DEHRADUN: Replicating their self-isolation model followed during the coronavirus-induced lockdown last year, the residential associations in Dehradun have yet again banned the entry of outsiders, including domestic workers, in the society premises.
“We have asked the people to grant leaves to their domestic workers but not cut their salaries. This way they won’t be affected financially. Also, this reduces the risk of transmission of the virus,” said Mahesh Bhandari, president, DRWF.
The RWA officials in the Race Course area have made it mandatory for residents to wear masks while moving around in the society premises. Those who own houses in these societies have been urged to not host any guests till the situation gets better. Further, all delivery transactions take place at the society gate and the commodities are collected only after proper sanitisation.
Further, several residents are coming forward to help their Covid-infected neighbours and their families with medicines and home-cooked meals.
“The prevailing situation is grim and there is a shortage of medical oxygen and beds at several facilities. In such conditions, self-regulation is crucial. Besides, we keep a tab on people who test positive for Covid-19 and make an attempt to ensure that others don’t catch the virus from them,” added Bhandari.
SINGAPORE: Ishwinder Kaur and her husband spent more than two years looking to buy their first home in Singapore, hoping property prices would dip during the hunt.
The couple finally bought their apartment in December after prices rose in all but one quarter last year, even as the city state posted its worst recession during the COVID-19 pandemic.
“We got really worried because we saw that people were snapping up homes left, right and centre,” said Kaur.
House prices rose again in the first quarter, with the private home market up 3.3%, its steepest rise in nearly three years, fueling expectations the government is likely to intervene soon to calm the market.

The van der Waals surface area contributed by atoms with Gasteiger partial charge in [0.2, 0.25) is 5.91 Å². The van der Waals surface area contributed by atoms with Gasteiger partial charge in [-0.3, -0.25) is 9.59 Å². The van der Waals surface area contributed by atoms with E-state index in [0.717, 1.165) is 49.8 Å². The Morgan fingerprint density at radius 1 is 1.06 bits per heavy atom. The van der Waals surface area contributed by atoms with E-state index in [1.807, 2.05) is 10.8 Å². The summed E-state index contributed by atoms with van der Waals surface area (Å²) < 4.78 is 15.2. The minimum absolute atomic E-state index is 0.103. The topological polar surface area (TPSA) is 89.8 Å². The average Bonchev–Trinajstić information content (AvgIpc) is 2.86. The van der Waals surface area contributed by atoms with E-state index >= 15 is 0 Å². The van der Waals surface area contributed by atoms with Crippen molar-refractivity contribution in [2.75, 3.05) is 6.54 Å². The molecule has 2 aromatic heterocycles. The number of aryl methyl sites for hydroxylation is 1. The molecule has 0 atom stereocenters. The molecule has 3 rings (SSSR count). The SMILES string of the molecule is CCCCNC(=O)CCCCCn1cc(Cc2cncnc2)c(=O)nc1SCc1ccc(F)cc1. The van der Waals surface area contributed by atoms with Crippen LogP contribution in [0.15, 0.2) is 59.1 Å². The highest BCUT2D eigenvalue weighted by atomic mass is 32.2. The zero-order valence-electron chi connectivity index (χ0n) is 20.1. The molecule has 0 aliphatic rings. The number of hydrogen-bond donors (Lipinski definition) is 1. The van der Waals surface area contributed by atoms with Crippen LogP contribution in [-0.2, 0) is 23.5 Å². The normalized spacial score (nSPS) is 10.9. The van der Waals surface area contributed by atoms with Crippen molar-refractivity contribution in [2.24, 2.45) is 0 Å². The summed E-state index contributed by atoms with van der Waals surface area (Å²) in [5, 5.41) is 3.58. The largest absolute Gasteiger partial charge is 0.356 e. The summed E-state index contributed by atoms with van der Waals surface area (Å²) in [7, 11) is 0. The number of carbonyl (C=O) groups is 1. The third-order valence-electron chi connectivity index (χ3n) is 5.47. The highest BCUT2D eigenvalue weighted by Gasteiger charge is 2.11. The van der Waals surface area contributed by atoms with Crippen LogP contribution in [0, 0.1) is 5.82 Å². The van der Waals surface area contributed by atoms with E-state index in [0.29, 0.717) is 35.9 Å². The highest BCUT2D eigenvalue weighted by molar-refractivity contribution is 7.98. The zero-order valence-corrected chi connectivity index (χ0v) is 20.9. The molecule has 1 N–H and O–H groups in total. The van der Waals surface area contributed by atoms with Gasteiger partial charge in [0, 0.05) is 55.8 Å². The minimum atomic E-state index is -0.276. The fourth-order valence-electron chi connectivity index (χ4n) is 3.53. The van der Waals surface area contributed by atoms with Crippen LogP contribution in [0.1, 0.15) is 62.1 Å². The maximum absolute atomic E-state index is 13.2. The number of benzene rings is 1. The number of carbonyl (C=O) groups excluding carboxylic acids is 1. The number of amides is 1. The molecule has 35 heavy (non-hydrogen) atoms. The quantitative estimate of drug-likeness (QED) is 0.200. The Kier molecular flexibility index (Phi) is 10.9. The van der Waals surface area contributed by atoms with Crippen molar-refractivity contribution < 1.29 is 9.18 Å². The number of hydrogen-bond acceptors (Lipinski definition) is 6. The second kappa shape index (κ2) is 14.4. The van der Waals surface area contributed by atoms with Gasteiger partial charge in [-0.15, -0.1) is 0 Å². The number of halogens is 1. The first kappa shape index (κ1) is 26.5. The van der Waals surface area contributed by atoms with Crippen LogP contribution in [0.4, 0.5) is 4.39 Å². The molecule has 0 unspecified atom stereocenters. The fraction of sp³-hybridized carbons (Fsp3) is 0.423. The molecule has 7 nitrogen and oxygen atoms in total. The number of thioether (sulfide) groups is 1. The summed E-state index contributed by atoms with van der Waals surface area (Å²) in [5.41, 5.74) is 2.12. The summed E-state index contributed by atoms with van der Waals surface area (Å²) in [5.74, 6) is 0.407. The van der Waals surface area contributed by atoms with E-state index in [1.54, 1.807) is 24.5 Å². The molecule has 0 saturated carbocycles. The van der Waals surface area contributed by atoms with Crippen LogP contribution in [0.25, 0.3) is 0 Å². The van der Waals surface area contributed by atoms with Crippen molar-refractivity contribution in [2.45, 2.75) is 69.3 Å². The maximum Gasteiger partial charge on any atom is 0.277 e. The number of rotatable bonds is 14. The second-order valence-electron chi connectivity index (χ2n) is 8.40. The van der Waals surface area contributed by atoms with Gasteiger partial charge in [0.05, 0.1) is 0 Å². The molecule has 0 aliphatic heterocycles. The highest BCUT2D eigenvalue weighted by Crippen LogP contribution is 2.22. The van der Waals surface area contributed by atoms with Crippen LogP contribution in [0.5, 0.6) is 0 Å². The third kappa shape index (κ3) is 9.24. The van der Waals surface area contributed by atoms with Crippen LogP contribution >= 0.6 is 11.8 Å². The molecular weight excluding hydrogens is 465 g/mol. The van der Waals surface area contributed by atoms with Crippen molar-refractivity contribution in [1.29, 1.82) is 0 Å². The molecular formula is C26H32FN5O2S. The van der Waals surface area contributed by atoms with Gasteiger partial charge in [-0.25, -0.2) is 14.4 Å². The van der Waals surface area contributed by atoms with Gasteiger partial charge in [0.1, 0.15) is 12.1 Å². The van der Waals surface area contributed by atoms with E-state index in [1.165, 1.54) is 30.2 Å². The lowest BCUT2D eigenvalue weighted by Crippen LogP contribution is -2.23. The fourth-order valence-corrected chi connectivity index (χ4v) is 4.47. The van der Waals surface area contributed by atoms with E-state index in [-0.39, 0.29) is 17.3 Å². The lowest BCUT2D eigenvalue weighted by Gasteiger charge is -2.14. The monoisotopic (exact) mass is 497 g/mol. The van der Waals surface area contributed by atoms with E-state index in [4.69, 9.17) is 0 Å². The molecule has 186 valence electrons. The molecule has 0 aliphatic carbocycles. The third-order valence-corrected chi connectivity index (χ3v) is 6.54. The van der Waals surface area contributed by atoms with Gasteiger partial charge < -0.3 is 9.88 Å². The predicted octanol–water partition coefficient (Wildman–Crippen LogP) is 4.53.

Driven by low interest rates, confidence in property’s long-term safety and a fear of missing out, the boom is putting buyers increasingly at odds with the government, which has been warning that purchasers should exercise caution.
Authorities in Singapore, where real estate is a safe haven investment for wealthy foreigners, keep close tabs on property prices to ensure housing remains affordable for locals and stays in step with economic fundamentals.
They began advising prudence late last year, with Senior Minister Tharman Shanmugaratnam warning again in April that home buyers should exercise caution given the risk of rising interest rates. Instead, some buyers are trying to get ahead of any intervention, further driving up sales.
“Considering that only property value seems to be growing steadily, and extra stamp duties may kick in soon to cool the market, it is better to invest in a new house at this time,” said sales engineer Faye Zhou, who is looking for a condominium.
Government tools to cool the market include boosting stamp duties on foreign buyers and investors with multiple homes, or increasing the proportion of down-payments. It can also increase land supply through tenders.
Private home prices fell 11.6% from a 2013 peak over a span of 15 quarters after the government took steps to curb a housing market boom as Singapore emerged from the global financial crisis.
The government last tightened curbs in 2018 after prices rose about 9% over a year and analysts expect it to act again as the city-state’s economic recovery from the pandemic is uneven and near-term wage growth remains muted.
Foreign demand is also returning, according to property consultants OrangeTee, helping boost sales of luxury homes to their highest since the third quarter of 2017.
Total transactions in the first quarter nearly doubled from a year ago, touching their highest in at least two years.
The housing loan booking at DBS Group, Singapore’s biggest bank, has been at record levels.
“Some of it is because of people’s view that you might see some cooling measures. So people are trying to get ahead of that,” CEO Piyush Gupta said in the bank’s results call with reporters.
Further out, supply is set to tighten in both the private and public housing markets due to pandemic-driven delays in construction.
The inventory of uncompleted homes with developers is dwindling and had fallen by 40% as of the first quarter compared with two years ago.
Developers will likely seek to acquire land to replenish their inventories, either sites from the government or existing apartments blocks that can redeveloped. Analysts expect intense competition for land, which may, in turn fuel further price rises.
Property in land-scarce Singapore has long attracted the super-rich from around Asia, with political uncertainty in rival Hong Kong helping boost that appeal.
And even if prices fall in the near-term from recent highs, buyers are confident they will not stay low forever.
“Property prices in Singapore will certainly still grow steadily in the long term … there’s limited land but more people are coming into Singapore,” said Sky Chen, a 30-year-old architect who bought his apartment in November.